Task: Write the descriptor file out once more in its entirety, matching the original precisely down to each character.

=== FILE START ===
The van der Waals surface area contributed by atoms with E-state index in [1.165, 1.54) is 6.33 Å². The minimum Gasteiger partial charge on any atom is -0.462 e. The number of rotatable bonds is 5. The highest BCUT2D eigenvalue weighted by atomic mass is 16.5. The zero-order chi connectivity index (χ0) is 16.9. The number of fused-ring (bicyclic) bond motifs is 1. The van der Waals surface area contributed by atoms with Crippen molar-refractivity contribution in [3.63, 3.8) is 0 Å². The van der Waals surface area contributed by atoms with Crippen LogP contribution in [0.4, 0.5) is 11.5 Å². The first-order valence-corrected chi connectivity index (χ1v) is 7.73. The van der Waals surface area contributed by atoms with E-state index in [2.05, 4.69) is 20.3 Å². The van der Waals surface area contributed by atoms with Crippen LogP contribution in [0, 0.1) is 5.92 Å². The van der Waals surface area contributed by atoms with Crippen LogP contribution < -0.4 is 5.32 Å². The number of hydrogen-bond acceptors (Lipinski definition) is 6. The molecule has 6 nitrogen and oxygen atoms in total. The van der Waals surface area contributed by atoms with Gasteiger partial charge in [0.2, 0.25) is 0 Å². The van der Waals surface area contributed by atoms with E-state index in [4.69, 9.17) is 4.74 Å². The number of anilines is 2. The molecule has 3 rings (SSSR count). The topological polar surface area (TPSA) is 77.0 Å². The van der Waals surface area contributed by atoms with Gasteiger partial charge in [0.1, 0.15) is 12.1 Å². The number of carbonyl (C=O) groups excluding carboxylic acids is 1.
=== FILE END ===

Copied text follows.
The van der Waals surface area contributed by atoms with E-state index in [1.165, 1.54) is 6.33 Å². The minimum Gasteiger partial charge on any atom is -0.462 e. The number of rotatable bonds is 5. The highest BCUT2D eigenvalue weighted by atomic mass is 16.5. The zero-order chi connectivity index (χ0) is 16.9. The number of fused-ring (bicyclic) bond motifs is 1. The van der Waals surface area contributed by atoms with Crippen molar-refractivity contribution in [3.63, 3.8) is 0 Å². The van der Waals surface area contributed by atoms with Crippen LogP contribution in [0.4, 0.5) is 11.5 Å². The first-order valence-corrected chi connectivity index (χ1v) is 7.73. The van der Waals surface area contributed by atoms with E-state index in [2.05, 4.69) is 20.3 Å². The van der Waals surface area contributed by atoms with Crippen LogP contribution in [0, 0.1) is 5.92 Å². The van der Waals surface area contributed by atoms with Crippen LogP contribution < -0.4 is 5.32 Å². The number of hydrogen-bond acceptors (Lipinski definition) is 6. The molecule has 6 nitrogen and oxygen atoms in total. The van der Waals surface area contributed by atoms with Gasteiger partial charge in [0.2, 0.25) is 0 Å². The van der Waals surface area contributed by atoms with E-state index in [4.69, 9.17) is 4.74 Å². The number of anilines is 2. The molecule has 3 rings (SSSR count). The topological polar surface area (TPSA) is 77.0 Å². The van der Waals surface area contributed by atoms with Gasteiger partial charge in [0.1, 0.15) is 12.1 Å². The number of carbonyl (C=O) groups excluding carboxylic acids is 1.